Under the Occupational Safety and Health Act of 1970, the US Congress also established the Occupational Safety and Health Administration (OSHA). The organization was established mainly to ensure safe working conditions for employees of a construction site. This is achieved by setting and enforcing certain safety standards that all owners and general contractors have to comply with, which also includes training workshops, outreach and assistance, all of which are designed to deliver industry-specific safety rules and regulations to general contractors and owners. Employers who have more than 10 employees at a construction site are required to keep records of any serious work-related injuries or illnesses of their employees. It is important to note that industries that are considered to be low-risk are exempted from this rule and any minor injuries that require first aid do not have to be recorded.
Who Should Report?
Every employer under the OSHA jurisdiction needs to report any incidents of injuries to OSHA, including those employers who are exempt from keeping OSHA records due to their company’s size or industry.
What Information Should be Reported?
The employer will be required to provide certain information relating to the employee’s injury. This will include the business name, and the name of the employee who has been injured, the location where the incident occurred, and the time of the incident. The employer will also need to give a brief description of how the incident occurred and what was the reason, along with providing the injured person’s contact information and phone number.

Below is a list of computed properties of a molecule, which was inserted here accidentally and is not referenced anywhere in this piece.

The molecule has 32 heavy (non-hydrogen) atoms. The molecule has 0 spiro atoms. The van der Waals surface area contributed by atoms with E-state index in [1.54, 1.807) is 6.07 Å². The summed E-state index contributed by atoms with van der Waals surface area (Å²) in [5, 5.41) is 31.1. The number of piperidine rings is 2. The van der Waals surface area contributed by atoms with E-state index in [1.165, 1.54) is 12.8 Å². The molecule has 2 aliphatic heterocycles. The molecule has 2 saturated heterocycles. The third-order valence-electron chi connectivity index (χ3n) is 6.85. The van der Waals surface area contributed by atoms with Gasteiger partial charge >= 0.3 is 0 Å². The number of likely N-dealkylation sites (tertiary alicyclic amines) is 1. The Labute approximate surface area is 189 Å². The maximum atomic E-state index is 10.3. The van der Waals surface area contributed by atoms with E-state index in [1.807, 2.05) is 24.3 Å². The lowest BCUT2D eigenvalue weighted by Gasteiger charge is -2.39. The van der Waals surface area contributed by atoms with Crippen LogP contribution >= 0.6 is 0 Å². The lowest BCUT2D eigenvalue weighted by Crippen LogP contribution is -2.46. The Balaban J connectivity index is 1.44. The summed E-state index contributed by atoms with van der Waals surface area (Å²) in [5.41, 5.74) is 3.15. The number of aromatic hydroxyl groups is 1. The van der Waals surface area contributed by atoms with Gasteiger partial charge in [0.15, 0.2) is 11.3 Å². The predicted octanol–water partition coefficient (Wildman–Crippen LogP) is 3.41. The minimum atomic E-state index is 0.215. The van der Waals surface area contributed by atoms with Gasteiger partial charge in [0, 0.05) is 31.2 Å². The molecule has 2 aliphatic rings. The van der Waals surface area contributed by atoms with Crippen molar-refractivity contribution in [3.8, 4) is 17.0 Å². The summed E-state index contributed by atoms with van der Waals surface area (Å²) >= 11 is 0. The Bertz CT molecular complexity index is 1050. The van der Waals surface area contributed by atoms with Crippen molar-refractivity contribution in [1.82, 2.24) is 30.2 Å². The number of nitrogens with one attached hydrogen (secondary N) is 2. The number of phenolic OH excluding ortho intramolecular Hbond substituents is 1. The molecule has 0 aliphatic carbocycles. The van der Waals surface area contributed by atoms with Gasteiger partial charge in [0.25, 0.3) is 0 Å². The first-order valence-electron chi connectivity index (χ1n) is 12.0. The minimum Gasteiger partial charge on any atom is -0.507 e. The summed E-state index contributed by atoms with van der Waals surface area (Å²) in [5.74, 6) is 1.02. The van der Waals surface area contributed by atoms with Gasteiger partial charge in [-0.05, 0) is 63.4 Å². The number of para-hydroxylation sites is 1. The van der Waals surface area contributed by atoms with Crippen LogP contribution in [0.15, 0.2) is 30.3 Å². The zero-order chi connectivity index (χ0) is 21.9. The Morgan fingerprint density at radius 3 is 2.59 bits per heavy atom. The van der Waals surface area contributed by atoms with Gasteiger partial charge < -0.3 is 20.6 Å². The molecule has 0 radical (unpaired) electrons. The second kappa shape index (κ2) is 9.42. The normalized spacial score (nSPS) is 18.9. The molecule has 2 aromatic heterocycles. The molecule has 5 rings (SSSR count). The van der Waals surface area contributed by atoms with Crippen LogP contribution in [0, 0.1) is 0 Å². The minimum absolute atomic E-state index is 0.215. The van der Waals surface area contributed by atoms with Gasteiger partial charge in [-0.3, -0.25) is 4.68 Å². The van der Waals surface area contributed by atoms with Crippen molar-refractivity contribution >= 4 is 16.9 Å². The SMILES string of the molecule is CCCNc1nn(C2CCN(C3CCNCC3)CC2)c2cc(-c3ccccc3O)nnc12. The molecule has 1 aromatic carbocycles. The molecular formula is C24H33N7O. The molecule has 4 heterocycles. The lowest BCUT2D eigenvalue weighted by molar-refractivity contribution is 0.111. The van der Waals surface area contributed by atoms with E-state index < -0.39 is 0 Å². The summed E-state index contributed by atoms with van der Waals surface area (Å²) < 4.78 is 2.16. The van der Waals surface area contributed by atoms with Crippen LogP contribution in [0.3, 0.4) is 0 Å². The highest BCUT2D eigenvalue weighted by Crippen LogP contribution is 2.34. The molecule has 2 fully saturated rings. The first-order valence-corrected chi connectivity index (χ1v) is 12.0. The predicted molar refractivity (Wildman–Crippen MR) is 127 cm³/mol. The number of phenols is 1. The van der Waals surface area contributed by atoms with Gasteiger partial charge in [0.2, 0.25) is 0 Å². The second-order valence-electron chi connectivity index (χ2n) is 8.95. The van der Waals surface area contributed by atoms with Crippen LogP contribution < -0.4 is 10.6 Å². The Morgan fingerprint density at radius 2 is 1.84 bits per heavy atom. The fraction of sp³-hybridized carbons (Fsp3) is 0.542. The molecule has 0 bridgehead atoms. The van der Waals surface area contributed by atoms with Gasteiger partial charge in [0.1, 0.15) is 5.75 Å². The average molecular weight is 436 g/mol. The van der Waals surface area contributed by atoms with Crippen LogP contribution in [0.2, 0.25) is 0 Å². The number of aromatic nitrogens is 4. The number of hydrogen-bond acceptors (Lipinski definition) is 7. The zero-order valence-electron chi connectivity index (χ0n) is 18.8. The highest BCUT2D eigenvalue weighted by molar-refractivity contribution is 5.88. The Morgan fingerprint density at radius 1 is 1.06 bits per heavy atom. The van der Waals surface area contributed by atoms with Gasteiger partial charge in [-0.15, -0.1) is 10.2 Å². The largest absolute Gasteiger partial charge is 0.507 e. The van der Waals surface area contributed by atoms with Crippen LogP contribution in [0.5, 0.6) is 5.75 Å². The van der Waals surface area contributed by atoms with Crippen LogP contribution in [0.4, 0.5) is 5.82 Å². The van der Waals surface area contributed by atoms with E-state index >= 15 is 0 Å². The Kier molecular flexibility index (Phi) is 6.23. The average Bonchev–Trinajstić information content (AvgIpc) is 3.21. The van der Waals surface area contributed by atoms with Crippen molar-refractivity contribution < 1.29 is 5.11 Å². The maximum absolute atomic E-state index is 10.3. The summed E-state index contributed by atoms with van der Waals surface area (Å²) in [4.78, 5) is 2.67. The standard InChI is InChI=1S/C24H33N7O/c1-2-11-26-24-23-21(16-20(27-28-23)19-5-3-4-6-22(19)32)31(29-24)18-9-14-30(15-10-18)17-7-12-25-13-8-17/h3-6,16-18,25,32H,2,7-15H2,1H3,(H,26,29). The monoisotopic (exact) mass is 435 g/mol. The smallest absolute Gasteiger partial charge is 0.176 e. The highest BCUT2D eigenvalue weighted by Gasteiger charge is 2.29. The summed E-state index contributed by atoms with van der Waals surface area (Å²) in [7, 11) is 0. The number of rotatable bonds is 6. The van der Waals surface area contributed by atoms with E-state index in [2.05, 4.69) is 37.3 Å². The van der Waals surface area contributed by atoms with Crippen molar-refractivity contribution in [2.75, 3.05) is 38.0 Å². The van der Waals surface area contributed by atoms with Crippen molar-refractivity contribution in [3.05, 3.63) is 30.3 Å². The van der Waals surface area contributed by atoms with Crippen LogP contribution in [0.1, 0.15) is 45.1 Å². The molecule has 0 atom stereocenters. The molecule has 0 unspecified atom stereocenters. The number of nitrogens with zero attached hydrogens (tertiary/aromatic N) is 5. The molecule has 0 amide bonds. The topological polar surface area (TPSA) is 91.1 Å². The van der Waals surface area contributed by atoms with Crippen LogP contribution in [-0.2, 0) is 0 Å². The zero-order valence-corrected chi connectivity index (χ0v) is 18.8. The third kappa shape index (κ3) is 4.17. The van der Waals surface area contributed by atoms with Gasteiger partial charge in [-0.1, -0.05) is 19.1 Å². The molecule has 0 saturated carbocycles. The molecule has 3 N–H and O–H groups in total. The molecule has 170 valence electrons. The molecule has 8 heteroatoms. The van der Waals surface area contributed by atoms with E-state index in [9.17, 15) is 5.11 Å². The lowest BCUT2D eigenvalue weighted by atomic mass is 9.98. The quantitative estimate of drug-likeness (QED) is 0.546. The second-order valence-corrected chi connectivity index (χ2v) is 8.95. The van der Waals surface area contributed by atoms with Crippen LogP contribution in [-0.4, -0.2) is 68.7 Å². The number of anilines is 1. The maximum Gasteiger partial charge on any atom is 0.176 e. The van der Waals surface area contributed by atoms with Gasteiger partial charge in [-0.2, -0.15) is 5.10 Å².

The Need for Recording Injuries
The information that’s compiled by the employer enables the employer, employees, and OSHA evaluate the safety concerns and requirements of a particular work site, so that they can implement certain procedures and protocols that will ensure the safety of the employees on a work site. This information is also useful for preventing any unfortunate incidents on the work site in future. The records that are maintained by the employer on the employees of a worksite must include information on at least the last five years. Every year between February and April, Employers are required to post a summary of any injuries or illnesses that have taken place. This summary will only include the information on incidents which occurred the previous year.
When to Not Report an Incident?
Employers are not obligated to report any incident that takes place on a work site if the event resulted from a motor vehicle accident that occurred on a public street, or any other place except for the construction site where the employee was working. Employers are also not required to report an incident if it took place on a public or commercial transportation system. For instance, if the incident took place on a train or airplane. Lastly, the employer is not obligated to report on an incident if it just involved hospitalization for observation only or for the purpose of diagnostic testing.
If you find that your state does not follow the federal OSHA standards, you can easily get information on a particular state’s own occupational safety and health program on their website. While the reporting methods might vary according to the state you’re in, you should always hire an experienced attorney who can guide you through the process.